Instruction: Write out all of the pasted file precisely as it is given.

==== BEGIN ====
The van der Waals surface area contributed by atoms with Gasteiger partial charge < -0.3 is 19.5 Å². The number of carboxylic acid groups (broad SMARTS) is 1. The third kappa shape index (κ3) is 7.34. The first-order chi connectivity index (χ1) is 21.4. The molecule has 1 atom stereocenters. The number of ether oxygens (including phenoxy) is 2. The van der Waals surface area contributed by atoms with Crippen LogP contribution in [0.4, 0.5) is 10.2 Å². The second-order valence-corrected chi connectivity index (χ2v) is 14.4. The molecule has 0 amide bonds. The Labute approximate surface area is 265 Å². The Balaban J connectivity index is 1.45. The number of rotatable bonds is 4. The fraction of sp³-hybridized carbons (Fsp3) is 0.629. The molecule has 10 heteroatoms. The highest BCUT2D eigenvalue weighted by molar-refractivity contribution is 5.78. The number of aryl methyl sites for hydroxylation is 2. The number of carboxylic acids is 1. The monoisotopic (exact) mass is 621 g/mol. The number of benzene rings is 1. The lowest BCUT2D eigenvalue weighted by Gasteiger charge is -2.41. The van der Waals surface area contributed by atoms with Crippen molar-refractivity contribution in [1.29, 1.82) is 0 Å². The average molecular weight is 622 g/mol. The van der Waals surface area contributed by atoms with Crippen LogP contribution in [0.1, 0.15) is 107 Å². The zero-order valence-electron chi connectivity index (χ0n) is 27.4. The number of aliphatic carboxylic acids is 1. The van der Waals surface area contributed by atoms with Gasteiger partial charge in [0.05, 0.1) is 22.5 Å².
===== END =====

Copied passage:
The van der Waals surface area contributed by atoms with Gasteiger partial charge < -0.3 is 19.5 Å². The number of carboxylic acid groups (broad SMARTS) is 1. The third kappa shape index (κ3) is 7.34. The first-order chi connectivity index (χ1) is 21.4. The molecule has 1 atom stereocenters. The number of ether oxygens (including phenoxy) is 2. The van der Waals surface area contributed by atoms with Crippen LogP contribution in [0.4, 0.5) is 10.2 Å². The second-order valence-corrected chi connectivity index (χ2v) is 14.4. The molecule has 0 amide bonds. The Labute approximate surface area is 265 Å². The Balaban J connectivity index is 1.45. The number of rotatable bonds is 4. The fraction of sp³-hybridized carbons (Fsp3) is 0.629. The molecule has 10 heteroatoms. The highest BCUT2D eigenvalue weighted by molar-refractivity contribution is 5.78. The number of aryl methyl sites for hydroxylation is 2. The number of carboxylic acids is 1. The monoisotopic (exact) mass is 621 g/mol. The number of benzene rings is 1. The lowest BCUT2D eigenvalue weighted by Gasteiger charge is -2.41. The van der Waals surface area contributed by atoms with Crippen molar-refractivity contribution in [1.29, 1.82) is 0 Å². The average molecular weight is 622 g/mol. The van der Waals surface area contributed by atoms with Crippen LogP contribution in [0.1, 0.15) is 107 Å². The zero-order valence-electron chi connectivity index (χ0n) is 27.4. The number of aliphatic carboxylic acids is 1. The van der Waals surface area contributed by atoms with Gasteiger partial charge in [0.05, 0.1) is 22.5 Å².